Re: [PATCH next] sysctl: add proc_dointvec_jiffies_minmax to limit the min/max write value

From: Kees Cook
Date: Wed May 15 2019 - 13:08:03 EST

On Wed, May 15, 2019 at 10:53:55PM +0800, Zhiqiang Liu wrote:
> Friendly ping...
> å 2019/4/24 12:04, Zhiqiang Liu åé:
> >
> > Friendly ping...


(Please include akpm on CC for next versions of this, as he's likely
the person to take this patch.)

> >
> >> From: Zhiqiang Liu <liuzhiqiang26@xxxxxxxxxx>
> >>
> >> In proc_dointvec_jiffies func, the write value is only checked
> >> whether it is larger than INT_MAX. If the write value is less
> >> than zero, it can also be successfully writen in the data.

This appears to be "be design", but I see many "unsigned int" users
that might be tricked into giant values... (for example, see

Should proc_dointvec_jiffies() just be fixed to disallow negative values
entirely? Looking at the implementation, it seems to be very intentional
about accepting negative values.

However, when I looked through a handful of proc_dointvec_jiffies()
users, it looks like they're all expecting a positive value. Many in the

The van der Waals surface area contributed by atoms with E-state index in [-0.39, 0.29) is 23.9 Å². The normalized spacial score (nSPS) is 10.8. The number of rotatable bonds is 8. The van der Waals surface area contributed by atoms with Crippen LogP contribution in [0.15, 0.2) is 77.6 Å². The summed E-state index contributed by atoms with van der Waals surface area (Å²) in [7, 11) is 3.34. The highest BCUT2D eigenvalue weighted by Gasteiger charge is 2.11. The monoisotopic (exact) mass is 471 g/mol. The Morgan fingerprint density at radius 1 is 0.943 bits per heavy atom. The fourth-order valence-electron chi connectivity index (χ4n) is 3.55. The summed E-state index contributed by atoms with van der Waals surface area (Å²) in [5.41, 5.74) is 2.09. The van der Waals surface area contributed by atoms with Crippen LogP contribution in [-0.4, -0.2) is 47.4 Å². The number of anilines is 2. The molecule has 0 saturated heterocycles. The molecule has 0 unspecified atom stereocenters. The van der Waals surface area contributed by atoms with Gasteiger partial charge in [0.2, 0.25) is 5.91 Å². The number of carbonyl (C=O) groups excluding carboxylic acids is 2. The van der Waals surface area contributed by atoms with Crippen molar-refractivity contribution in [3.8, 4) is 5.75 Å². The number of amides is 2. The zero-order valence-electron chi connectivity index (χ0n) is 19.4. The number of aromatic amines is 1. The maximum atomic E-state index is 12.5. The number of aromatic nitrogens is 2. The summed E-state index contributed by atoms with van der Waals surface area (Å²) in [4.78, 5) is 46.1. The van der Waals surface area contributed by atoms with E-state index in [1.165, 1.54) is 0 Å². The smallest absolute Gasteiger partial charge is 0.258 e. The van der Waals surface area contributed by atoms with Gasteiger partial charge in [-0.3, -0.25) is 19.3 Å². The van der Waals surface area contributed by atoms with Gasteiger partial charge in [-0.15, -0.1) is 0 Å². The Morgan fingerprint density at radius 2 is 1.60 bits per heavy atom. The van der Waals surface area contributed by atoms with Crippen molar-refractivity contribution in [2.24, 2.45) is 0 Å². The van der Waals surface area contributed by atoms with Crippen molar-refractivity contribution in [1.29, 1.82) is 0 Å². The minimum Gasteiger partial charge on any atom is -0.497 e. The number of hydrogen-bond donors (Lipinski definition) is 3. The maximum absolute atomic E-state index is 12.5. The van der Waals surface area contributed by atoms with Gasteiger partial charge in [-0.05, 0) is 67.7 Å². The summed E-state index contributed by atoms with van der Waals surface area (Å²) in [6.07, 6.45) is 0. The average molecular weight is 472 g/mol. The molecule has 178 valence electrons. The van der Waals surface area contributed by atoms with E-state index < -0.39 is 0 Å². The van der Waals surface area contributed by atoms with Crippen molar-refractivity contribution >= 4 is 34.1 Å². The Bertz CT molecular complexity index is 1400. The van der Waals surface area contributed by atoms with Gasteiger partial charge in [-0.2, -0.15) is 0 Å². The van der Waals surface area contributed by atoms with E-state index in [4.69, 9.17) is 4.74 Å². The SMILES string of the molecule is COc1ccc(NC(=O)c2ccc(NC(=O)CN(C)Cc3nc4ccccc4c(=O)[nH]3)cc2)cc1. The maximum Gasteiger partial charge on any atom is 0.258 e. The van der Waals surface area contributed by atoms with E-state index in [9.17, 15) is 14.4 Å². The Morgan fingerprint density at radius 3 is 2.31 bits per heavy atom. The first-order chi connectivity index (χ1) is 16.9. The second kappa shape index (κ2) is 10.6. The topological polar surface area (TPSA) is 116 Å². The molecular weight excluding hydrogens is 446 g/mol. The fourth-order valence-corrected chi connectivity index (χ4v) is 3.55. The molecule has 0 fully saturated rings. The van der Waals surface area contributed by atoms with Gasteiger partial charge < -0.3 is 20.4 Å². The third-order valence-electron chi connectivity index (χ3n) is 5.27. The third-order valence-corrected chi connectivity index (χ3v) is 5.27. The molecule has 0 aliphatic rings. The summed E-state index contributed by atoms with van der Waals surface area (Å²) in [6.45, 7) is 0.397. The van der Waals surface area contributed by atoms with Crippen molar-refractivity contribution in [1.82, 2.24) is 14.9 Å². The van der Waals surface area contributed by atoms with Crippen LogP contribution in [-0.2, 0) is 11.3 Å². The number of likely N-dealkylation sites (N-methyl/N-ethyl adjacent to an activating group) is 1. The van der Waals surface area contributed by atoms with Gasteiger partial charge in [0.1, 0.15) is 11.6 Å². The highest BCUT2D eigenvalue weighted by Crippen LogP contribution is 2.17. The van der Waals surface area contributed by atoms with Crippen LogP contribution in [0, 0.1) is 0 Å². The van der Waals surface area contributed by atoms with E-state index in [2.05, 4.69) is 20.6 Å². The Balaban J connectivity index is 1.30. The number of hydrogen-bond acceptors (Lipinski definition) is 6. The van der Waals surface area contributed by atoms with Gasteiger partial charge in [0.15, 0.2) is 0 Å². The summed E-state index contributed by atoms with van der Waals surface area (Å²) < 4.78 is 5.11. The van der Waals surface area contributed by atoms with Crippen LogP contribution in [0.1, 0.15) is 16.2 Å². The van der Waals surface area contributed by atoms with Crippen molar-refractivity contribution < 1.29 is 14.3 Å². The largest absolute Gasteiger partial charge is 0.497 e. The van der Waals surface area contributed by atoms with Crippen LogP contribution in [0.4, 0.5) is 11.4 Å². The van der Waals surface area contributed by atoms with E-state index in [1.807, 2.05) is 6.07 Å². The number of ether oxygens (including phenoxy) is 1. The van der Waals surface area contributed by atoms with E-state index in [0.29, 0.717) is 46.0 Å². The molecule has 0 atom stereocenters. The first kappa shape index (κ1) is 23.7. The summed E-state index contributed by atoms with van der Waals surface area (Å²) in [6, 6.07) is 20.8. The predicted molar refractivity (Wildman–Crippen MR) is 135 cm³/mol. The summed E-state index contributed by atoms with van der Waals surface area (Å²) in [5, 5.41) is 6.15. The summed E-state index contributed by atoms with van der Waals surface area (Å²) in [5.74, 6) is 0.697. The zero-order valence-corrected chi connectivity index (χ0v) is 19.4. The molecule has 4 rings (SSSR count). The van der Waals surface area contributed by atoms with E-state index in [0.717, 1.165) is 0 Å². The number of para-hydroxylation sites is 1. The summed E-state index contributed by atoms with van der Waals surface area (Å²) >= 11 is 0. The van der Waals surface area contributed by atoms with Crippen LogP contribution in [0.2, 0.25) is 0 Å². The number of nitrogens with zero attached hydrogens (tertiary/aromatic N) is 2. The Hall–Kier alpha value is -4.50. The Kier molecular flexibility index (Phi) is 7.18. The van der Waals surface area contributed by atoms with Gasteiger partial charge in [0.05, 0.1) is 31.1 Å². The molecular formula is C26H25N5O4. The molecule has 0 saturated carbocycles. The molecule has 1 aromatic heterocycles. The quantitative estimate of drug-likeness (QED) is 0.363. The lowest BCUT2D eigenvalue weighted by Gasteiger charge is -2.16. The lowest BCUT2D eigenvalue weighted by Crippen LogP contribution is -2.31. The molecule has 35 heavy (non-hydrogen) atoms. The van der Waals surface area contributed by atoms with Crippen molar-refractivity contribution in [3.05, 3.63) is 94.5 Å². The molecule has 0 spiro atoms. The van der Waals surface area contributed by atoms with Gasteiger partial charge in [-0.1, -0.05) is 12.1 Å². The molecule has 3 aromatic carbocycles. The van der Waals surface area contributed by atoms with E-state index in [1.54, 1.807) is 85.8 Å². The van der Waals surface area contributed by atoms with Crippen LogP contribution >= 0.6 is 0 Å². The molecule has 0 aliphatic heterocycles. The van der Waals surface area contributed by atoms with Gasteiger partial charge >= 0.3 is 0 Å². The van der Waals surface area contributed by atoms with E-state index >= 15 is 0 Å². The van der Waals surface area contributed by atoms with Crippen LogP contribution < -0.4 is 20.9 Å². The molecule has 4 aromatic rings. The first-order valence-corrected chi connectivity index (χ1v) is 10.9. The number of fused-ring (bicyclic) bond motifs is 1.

networking subsystem are, in fact, writing to unsigned long variables,
as I mentioned.

Are there real-world cases of wanting to set a negative jiffie value
via proc_dointvec_jiffies()?

> >>
> >> However, in some scenarios, users would adopt the data to
> >> set timers or check whether time is expired. Generally, the data
> >> will be cast to an unsigned type variable, then the negative data
> >> becomes a very large unsigned value, which leads to long waits
> >> or other unpredictable problems.
> >>
> >> Here, we add a new func, proc_dointvec_jiffies_minmax, to limit the
> >> min/max write value, which is similar to the proc_dointvec_minmax func.
> >>
> >> Signed-off-by: Zhiqiang Liu <liuzhiqiang26@xxxxxxxxxx>
> >> Reported-by: Qiang Ning <ningqiang1@xxxxxxxxxx>
> >> Reviewed-by: Jie Liu <liujie165@xxxxxxxxxx>

If proc_dointvec_jiffies() can't just be fixed, where will the new
function get used? It seems all the "unsigned int" users could benefit.

Kees Cook